Folger Theatre’s 1 Henry IV closes on Sunday. Like many histories, it ends with a climactic battle, and so we thought it fitting to celebrate the end of this “must-see” production by chatting with fight choreographer U. Jonathan Toppo. Toppo not only choreographed the fights in 1 Henry IV, but he also does triple duty onstage as Northumberland, Glendower, and the Sheriff! Read on to learn more about how he came to the world of stage combat, his process when working on a show, how fight choreography appears in contemporary plays, and what inspired 1 Henry IV‘s dramatic finish (but be warned—spoilers ahead).
When asked how I started doing fight choreography, my stock answer is I grew up on a street with all boys and two older brothers, but it was actually a longer journey. When I was in college, we didn’t have any stage combat classes, so we just started choreographing. My junior year, teachers form the London Academy of Music and Dramatic Art (LAMDA) came and one of their classes was stage combat. The next summer I wound up assisting the class before going to LAMDA myself and continuing to learn there. I got certified and recommended and I returned to the states, and it was one of those skills that I was pretty good at. I got hired to teach some more as an assistant before choreographing Cyrano at a small theater, which led to a gig as fight captain at the Utah Shakespeare Festival, which led to assisting at Oregon Shakespeare Festival (OSF) for ten years before taking over for John Sipes as fight director. And now I’ve choreographed a Broadway show, Off-Broadway…it’s kind of crazy. And of course, I still take classes, still train. There’s still a lot to learn.
Fight choreography for me is storytelling—I always look at what happens at the beginning, what happens in the middle, what happens at the end, and how the characters are changed by the end, especially in Shakespeare. He generally puts “they fight” and then you come up with what story you want to tell. I work by getting input from the director and the actors, and then going off on my own to work out all the nuts and bolts. I bring that into the rehearsal hall …and then generally I wind up throwing it all out and working from what rehearsal reveals and what the company can do. I’m not married to any of my moves or choreography; if we need to kill something that’s not working, we can just change it. My job is mainly safety, storytelling, and setting the actors up for success.
And that’s similar for working with a movement director. This is the third production for Alice [Gosti] and I. Generally, I feel I give her the language or the alphabet and she makes it calligraphy. She’ll say, “I need something here. What’s a martial move I can use?” And I give her something and then she makes it into something artful. For example, we just finished doing As You Like It at OSF. There’s a big wrestling scene, so she wanted wrestling moves. I choreographed those moves and then she went in and did some really wonderful stuff with repetition and slow motion. We work very well together; we collaborate.
A big moment in this play is the final fight between Hal and Hotspur. Hal must win, but Hotspur’s supposed to be an amazing fighter. The director, Rosa Joshi, wanted it to be a surprise that Hal kills Hotspur and for people who had never seen it to ask, “How did that happen?!”, so we worked on it from there. Because of Sara Ryung Clement’s beautiful set design, we knew we wanted to use levels. We knew we didn’t want it to be elegant. Sometimes I like to look at fights through poets, and I knew I didn’t want it to be Yeats; I wanted it to be more Bukowski. We wanted it to end with them getting down and dirty. We knew someone had to lose a weapon, that both had to lose weapons, that they would start grappling and punching. The actors [Avery Whitted and Tyler Fauntleroy] were a real help, suggesting things or trying things out, or thinking about what their characters would do, especially in the sections where they were hand-to-hand.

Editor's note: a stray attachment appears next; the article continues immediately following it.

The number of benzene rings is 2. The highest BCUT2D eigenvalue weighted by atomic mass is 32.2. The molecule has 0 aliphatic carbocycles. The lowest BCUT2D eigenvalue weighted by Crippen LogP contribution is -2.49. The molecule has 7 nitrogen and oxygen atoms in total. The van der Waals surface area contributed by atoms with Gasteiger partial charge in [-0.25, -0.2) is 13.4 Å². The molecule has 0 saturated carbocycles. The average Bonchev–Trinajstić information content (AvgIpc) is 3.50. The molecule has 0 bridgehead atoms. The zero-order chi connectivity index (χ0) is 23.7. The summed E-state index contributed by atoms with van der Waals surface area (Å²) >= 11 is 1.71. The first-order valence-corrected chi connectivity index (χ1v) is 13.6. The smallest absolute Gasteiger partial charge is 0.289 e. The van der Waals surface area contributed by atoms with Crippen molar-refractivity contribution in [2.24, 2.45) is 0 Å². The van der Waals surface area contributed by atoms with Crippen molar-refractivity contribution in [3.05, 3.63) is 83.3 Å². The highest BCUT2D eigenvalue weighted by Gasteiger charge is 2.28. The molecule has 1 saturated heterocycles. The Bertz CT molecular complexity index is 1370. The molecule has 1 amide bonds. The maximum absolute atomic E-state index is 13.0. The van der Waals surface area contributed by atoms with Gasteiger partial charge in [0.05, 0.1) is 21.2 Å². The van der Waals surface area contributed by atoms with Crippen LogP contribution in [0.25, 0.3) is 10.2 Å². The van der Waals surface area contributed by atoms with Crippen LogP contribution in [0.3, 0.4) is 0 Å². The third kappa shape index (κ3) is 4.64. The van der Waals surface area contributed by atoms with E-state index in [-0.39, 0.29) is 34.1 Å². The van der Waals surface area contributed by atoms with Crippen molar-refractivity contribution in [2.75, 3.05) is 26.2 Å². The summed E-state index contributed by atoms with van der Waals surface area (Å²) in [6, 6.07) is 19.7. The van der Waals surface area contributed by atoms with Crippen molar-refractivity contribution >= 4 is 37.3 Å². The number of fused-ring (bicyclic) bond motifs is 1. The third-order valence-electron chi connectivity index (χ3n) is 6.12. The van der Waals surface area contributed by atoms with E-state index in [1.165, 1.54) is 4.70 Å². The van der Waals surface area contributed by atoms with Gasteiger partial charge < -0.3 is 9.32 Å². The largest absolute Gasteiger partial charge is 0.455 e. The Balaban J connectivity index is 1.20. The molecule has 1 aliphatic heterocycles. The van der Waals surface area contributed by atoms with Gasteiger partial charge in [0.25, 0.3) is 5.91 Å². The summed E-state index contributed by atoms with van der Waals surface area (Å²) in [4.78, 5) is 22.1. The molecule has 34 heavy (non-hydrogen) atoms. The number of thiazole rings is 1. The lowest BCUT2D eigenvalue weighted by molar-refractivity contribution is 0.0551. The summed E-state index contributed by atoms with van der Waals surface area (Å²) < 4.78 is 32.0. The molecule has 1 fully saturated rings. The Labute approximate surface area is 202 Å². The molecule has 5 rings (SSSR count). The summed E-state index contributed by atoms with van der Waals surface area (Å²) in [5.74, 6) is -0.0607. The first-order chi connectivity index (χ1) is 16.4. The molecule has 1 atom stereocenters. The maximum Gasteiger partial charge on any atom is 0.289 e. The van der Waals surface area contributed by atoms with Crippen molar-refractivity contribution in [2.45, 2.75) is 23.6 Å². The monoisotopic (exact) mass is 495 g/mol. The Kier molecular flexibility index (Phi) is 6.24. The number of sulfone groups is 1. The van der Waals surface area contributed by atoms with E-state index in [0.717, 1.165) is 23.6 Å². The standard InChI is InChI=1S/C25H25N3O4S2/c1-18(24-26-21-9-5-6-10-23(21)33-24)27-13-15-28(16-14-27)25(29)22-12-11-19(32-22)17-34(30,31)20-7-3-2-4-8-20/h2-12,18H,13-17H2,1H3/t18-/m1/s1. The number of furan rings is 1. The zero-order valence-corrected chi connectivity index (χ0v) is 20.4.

There’s scope for fight choreography in many types of plays, not just Shakespeare. We did Sweat a couple of years ago, which eventually went to Broadway, and there’s a big fight at the end of that that takes place in a bar, building on playwright Lynn Nottage’s storytelling beats. Another example: in a recent production of White Noise at the Public Theater, we choreographed a scene where two women tussle and get thrown to the ground, and that was a modern piece. We ended up cutting that fight, but it turned into a push and that’s still something that needs to be choreographed—it’s not just big fights. A lot of times in plays you’ll have a grab or a push or a slap and they’ll bring me in to choreograph that. People forget that those things are choreographed; we don’t leave those up to chance. In White Noise there was a moment where an actor had to raise a bowling ball as if he was going to smash this other character’s head, and then he turned and slammed it into a chair. We had to have him bring it up in such a way that the bowling ball doesn’t drop, and the slam had to read that he was slamming it into the chair, but we also had to make sure he’s not busting props. There’s a lot of variety in the work I do.
Working on 1 Henry IV has been a wonderful experience. It’s been fun to be different roles and create three different, fully-formed people, with different challenges and comfort levels. And it’s great to work with these actors: Peter [Crook], Naomi [Jacobson], Kate [Eastwood Norris], Ed [Gero]…I learn so much from them, and from the whole company. It’s been great to work with them, and it’s been great to be with them.
Thanks to U. Jonathan Toppo for talking with us! Folger Theatre’s 1 Henry IV closes October 13. For tickets and more information, visit us online or call the Folger Box Office at 202.544.7077.